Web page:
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Susan Peters (born Suzanne Carnahan; July 3, 1921 – October 23, 1952) was an American film, stage, and television actress who appeared in over twenty films over the course of her decade-long career.
In 1942, the year she signed a contract with Metro-Goldwyn-Mayer (MGM), Peters had a featured role in the Mervyn LeRoy-directed drama Random Harvest. That role earned her an Academy Award nomination for Best Supporting Actress and established her as a serious dramatic performer. Peters went on to appear as the lead in numerous films for MGM, including roles in the romantic comedy Young Ideas (1943), and several war films: Assignment in Brittany (1943), Song of Russia (1944), and Keep Your Powder Dry (1945).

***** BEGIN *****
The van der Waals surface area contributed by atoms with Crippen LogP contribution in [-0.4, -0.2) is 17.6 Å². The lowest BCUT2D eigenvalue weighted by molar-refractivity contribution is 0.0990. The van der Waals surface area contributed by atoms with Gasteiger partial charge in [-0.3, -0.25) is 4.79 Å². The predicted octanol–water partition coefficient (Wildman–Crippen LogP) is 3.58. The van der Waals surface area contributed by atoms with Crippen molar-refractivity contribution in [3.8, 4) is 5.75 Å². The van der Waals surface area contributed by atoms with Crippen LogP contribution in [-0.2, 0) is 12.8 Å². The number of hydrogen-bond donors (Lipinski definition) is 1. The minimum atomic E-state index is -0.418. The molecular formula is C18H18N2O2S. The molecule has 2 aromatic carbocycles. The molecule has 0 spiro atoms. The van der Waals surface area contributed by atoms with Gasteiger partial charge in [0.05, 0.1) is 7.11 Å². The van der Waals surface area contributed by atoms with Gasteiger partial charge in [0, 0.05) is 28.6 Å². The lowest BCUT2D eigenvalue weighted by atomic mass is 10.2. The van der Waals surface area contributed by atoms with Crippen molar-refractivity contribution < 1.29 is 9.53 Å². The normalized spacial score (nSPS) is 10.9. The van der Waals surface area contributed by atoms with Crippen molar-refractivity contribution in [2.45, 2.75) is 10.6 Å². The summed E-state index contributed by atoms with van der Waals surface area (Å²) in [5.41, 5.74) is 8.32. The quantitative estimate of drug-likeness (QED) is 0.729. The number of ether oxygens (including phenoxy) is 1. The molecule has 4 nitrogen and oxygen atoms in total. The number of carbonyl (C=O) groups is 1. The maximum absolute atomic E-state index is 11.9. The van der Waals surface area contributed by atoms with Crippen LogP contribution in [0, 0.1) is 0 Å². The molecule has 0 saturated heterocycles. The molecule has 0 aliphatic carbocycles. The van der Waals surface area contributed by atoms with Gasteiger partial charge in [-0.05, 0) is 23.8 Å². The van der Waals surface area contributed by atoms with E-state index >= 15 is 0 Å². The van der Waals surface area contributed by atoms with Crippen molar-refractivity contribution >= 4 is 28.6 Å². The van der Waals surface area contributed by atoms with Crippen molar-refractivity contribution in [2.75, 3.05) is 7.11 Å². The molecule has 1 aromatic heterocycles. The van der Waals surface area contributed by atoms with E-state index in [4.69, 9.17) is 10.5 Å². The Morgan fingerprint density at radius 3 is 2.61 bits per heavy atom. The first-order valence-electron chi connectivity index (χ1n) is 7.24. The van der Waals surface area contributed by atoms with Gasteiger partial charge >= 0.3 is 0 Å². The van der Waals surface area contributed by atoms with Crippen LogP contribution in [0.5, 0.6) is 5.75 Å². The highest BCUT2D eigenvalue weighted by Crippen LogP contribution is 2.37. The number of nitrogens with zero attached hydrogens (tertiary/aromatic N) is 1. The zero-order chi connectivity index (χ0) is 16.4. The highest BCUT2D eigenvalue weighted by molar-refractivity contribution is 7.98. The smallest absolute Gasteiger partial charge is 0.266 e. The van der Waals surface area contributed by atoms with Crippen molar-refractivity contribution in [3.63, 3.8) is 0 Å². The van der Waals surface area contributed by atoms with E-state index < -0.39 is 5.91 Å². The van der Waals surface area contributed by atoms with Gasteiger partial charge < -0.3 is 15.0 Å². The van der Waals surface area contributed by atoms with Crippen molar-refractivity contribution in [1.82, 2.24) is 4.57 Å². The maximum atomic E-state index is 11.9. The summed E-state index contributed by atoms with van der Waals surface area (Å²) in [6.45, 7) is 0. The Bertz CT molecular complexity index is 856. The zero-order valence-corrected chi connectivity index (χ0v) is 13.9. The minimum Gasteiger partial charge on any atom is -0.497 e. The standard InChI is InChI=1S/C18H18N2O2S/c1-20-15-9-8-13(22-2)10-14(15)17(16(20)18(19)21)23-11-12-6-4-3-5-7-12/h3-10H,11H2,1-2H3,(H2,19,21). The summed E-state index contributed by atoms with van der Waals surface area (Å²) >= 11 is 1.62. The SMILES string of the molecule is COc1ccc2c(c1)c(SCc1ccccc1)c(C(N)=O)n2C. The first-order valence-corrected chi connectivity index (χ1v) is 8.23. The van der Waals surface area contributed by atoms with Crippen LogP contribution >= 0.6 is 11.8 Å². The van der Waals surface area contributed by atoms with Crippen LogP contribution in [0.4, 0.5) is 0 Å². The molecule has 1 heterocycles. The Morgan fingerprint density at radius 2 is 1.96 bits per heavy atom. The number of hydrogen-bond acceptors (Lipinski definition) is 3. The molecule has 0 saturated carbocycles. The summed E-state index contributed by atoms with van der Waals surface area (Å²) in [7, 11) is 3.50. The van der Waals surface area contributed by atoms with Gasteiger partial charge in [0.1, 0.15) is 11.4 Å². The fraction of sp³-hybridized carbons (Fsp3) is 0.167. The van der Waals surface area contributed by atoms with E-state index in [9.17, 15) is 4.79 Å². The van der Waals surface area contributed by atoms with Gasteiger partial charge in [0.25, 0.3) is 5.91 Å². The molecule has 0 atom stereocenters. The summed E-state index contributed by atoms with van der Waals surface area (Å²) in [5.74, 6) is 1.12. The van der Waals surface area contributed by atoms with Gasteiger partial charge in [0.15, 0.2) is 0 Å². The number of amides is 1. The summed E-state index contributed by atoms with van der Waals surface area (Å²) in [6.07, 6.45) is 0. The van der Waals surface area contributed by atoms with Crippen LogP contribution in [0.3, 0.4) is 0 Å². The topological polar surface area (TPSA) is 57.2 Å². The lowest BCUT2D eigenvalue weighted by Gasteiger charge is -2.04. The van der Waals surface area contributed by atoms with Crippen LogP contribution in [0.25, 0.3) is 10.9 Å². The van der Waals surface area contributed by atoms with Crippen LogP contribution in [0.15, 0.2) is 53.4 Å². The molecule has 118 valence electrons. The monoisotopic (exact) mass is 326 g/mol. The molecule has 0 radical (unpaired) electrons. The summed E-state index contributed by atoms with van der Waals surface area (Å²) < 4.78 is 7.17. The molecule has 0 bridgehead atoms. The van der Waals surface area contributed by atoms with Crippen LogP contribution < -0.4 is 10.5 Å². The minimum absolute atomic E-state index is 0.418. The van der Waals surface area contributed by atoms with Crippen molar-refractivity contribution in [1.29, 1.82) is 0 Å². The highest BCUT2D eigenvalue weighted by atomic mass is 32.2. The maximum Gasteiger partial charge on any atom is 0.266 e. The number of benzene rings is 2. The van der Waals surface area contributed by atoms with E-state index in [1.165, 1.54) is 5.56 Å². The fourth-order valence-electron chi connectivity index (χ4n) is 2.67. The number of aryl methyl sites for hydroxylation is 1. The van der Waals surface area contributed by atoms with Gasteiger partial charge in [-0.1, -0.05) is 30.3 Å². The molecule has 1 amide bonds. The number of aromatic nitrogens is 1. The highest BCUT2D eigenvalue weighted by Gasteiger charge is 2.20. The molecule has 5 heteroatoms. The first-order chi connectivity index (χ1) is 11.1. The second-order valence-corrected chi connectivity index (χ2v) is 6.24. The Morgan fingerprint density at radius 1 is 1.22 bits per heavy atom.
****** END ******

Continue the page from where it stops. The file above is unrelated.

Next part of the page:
On New Year's Day 1945, Peters's spinal cord was damaged from an accidental gunshot wound, leaving her permanently paraplegic. She returned to film portraying a wheelchair-bound villain in The Sign of the Ram (1948). Peters then transitioned to theater, appearing as Laura Wingfield in a critically acclaimed 1949 production of Tennessee Williams's The Glass Menagerie. She followed this with a production of The Barretts of Wimpole Street, in which she portrayed crippled poet Elizabeth Barrett Browning.
By 1952, however, Peters had been suffering from clinical depression for several years due to the dissolution of her marriage and her limited career options. In late 1952 she began starving herself, which combined with her paralysis led to chronic kidney infections and pneumonia. She died of ensuing health complications that year at age 31.